The turn-around time can vary but is typically between 2-4 days. It might take longer in certain circumstances, depending on the lab and its workload.

While the IHC - ALK-D5F3 test itself does not stage lung cancer, it can provide valuable information about the molecular characteristics of the tumor, which along with other tests, can contribute to the overall understanding of the cancer's progress and aggressiveness.

No, the IHC - ALK-D5F3 test does not replace other diagnostic methods. It is typically used in conjunction with other tests, such as imaging studies and other laboratory tests, to form a comprehensive understanding of the patient's condition.

The test itself does not have side effects, but obtaining the tissue sample via a biopsy procedure may have potential risks, including infection and bleeding. It is important to discuss these risks with your healthcare provider.

While medications do not directly affect the results of the IHC - ALK-D5F3 test, they may have an impact on the patient's overall health and other laboratory test results. It is crucial to inform your doctor about any medications you are taking before the test.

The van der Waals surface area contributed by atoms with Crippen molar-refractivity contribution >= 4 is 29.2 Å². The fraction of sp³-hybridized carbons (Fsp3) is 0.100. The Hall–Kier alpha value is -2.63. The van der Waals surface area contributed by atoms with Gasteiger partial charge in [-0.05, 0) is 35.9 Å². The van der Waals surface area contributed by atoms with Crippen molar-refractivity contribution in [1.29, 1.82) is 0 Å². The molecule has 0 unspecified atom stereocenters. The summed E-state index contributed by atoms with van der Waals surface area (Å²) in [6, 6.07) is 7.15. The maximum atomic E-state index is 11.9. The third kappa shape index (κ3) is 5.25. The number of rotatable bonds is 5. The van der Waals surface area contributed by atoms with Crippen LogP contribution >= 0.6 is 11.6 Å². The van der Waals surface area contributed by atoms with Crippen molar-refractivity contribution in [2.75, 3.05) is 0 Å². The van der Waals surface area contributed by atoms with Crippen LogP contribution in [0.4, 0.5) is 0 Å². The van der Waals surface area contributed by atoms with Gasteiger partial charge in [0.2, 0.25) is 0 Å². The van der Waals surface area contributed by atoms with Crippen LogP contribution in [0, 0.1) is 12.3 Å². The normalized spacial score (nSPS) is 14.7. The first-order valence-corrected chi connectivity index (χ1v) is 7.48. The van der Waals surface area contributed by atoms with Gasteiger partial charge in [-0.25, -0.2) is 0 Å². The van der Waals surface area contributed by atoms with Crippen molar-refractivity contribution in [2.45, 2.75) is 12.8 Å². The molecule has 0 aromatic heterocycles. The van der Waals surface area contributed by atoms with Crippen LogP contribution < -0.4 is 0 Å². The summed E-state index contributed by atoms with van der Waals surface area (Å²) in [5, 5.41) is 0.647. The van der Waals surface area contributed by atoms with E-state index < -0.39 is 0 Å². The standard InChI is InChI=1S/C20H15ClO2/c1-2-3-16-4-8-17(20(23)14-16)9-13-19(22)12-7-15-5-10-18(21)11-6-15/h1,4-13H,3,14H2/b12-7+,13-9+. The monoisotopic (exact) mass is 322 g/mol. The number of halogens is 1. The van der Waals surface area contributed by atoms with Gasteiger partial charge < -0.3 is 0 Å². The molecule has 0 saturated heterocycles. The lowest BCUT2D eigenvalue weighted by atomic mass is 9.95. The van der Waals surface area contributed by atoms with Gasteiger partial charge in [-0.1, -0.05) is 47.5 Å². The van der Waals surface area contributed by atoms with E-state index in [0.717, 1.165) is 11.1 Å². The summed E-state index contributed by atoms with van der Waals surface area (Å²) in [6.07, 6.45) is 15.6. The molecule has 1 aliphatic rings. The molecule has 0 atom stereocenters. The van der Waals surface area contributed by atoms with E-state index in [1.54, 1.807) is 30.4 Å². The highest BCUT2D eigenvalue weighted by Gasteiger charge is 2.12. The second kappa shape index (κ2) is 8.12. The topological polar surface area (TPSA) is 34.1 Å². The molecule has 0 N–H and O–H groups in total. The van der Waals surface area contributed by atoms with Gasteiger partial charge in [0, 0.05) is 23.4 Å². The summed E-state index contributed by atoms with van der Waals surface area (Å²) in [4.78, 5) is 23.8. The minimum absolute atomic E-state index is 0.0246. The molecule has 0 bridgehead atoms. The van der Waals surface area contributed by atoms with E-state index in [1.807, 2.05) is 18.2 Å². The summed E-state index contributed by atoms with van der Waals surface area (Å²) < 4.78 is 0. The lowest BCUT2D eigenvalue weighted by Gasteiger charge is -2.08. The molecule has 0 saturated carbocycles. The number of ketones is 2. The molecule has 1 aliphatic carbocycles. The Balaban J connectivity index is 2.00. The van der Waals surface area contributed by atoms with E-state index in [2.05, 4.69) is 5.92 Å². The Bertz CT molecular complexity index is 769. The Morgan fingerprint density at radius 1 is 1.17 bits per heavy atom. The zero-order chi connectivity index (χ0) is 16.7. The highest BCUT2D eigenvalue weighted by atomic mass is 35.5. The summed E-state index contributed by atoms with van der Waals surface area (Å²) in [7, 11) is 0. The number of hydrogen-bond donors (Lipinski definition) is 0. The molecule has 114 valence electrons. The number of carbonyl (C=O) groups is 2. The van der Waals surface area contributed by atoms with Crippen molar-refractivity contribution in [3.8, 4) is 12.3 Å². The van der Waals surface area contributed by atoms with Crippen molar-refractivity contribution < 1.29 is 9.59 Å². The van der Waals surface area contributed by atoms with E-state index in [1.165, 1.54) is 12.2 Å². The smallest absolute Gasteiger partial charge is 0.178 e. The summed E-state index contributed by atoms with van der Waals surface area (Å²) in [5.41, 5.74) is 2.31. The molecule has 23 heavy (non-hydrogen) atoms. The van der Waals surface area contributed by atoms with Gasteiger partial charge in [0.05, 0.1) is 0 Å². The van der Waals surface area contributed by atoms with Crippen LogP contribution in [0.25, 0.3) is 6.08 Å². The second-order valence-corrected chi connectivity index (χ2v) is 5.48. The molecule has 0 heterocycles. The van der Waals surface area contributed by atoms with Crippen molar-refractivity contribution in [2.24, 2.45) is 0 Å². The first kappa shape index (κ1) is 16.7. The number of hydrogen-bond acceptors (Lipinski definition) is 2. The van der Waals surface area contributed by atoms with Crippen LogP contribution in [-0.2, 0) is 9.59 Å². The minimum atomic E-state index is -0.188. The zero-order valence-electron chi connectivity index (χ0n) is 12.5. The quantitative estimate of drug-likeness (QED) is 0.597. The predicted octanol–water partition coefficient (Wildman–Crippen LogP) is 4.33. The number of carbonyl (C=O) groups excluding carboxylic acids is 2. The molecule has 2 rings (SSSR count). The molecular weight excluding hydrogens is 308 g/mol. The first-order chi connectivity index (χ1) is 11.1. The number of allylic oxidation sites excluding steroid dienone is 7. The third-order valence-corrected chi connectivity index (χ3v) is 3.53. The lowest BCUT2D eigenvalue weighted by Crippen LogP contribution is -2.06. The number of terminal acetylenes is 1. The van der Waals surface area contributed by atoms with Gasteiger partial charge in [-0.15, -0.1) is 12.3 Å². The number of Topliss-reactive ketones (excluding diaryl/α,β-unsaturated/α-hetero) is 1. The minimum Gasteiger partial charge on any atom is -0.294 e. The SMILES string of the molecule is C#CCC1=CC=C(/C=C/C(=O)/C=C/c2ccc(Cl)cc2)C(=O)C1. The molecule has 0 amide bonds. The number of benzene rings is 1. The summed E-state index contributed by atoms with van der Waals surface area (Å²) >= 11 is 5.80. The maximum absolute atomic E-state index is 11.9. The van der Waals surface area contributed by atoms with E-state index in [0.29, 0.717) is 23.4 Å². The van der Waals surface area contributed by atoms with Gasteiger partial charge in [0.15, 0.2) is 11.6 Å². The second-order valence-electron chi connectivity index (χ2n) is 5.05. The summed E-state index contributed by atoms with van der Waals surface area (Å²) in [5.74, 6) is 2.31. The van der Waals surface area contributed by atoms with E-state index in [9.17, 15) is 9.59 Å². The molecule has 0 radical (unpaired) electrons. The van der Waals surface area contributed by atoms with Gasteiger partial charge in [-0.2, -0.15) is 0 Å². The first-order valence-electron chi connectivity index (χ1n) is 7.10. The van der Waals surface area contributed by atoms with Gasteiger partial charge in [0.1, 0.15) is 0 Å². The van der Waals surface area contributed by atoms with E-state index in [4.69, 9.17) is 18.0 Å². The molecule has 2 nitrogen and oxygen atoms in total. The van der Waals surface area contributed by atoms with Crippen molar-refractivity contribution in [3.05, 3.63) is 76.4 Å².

This test specifically identifies ALK gene rearrangements, primarily seen in certain types of lung cancer. Other types of cancers may also present ALK rearrangements, but they are less common.

If the test results are positive, it suggests the presence of an ALK gene rearrangement, which means the patient might benefit from targeted therapy with ALK inhibitors. The oncologist will discuss the best treatment options based on these and other test results.

The IHC - ALK-D5F3 test is highly reliable, particularly because it uses an FDA-approved clone. However, like any test, it should be interpreted in the context of the patient's overall clinical picture.

No, a negative result does not rule out lung cancer. It merely suggests the absence of an ALK gene rearrangement, which is one specific characteristic found in certain lung cancers. Other tests are necessary for a comprehensive diagnosis.